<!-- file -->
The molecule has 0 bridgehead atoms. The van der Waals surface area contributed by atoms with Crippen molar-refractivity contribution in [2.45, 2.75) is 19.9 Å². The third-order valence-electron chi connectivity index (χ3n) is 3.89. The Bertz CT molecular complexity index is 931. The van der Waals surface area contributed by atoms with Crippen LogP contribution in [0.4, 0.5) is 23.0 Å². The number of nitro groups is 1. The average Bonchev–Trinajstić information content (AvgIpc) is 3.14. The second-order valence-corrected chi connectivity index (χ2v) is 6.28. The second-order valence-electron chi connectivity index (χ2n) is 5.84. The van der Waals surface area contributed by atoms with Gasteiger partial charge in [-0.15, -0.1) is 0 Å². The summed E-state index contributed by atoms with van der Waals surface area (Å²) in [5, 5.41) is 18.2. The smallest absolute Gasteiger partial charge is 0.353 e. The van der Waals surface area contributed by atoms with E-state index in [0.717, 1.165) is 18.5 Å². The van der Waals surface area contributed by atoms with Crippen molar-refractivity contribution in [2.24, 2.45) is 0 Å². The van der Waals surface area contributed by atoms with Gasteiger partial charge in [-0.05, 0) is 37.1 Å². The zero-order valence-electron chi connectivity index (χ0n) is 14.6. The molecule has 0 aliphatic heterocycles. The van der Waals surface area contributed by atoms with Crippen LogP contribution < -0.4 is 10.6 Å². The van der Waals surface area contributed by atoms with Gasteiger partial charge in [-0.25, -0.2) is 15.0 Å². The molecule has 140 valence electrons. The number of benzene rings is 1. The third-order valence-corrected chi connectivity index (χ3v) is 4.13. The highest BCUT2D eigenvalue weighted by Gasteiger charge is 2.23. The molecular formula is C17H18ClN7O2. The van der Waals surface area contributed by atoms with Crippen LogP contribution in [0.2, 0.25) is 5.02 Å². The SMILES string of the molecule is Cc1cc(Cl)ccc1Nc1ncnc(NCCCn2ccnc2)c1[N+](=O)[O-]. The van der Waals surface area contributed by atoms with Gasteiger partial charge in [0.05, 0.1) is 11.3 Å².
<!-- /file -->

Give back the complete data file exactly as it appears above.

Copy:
The molecule has 0 bridgehead atoms. The van der Waals surface area contributed by atoms with Crippen molar-refractivity contribution in [2.45, 2.75) is 19.9 Å². The third-order valence-electron chi connectivity index (χ3n) is 3.89. The Bertz CT molecular complexity index is 931. The van der Waals surface area contributed by atoms with Crippen LogP contribution in [0.4, 0.5) is 23.0 Å². The number of nitro groups is 1. The average Bonchev–Trinajstić information content (AvgIpc) is 3.14. The second-order valence-corrected chi connectivity index (χ2v) is 6.28. The second-order valence-electron chi connectivity index (χ2n) is 5.84. The van der Waals surface area contributed by atoms with Gasteiger partial charge in [-0.15, -0.1) is 0 Å². The summed E-state index contributed by atoms with van der Waals surface area (Å²) in [5, 5.41) is 18.2. The smallest absolute Gasteiger partial charge is 0.353 e. The van der Waals surface area contributed by atoms with E-state index in [0.717, 1.165) is 18.5 Å². The van der Waals surface area contributed by atoms with Crippen molar-refractivity contribution in [2.24, 2.45) is 0 Å². The van der Waals surface area contributed by atoms with Gasteiger partial charge in [-0.05, 0) is 37.1 Å². The zero-order valence-electron chi connectivity index (χ0n) is 14.6. The molecule has 0 aliphatic heterocycles. The van der Waals surface area contributed by atoms with Crippen LogP contribution < -0.4 is 10.6 Å². The van der Waals surface area contributed by atoms with Gasteiger partial charge in [-0.25, -0.2) is 15.0 Å². The molecule has 140 valence electrons. The number of benzene rings is 1. The third-order valence-corrected chi connectivity index (χ3v) is 4.13. The highest BCUT2D eigenvalue weighted by Gasteiger charge is 2.23. The molecular formula is C17H18ClN7O2. The van der Waals surface area contributed by atoms with Crippen LogP contribution in [0.2, 0.25) is 5.02 Å². The SMILES string of the molecule is Cc1cc(Cl)ccc1Nc1ncnc(NCCCn2ccnc2)c1[N+](=O)[O-]. The van der Waals surface area contributed by atoms with Gasteiger partial charge in [0.05, 0.1) is 11.3 Å².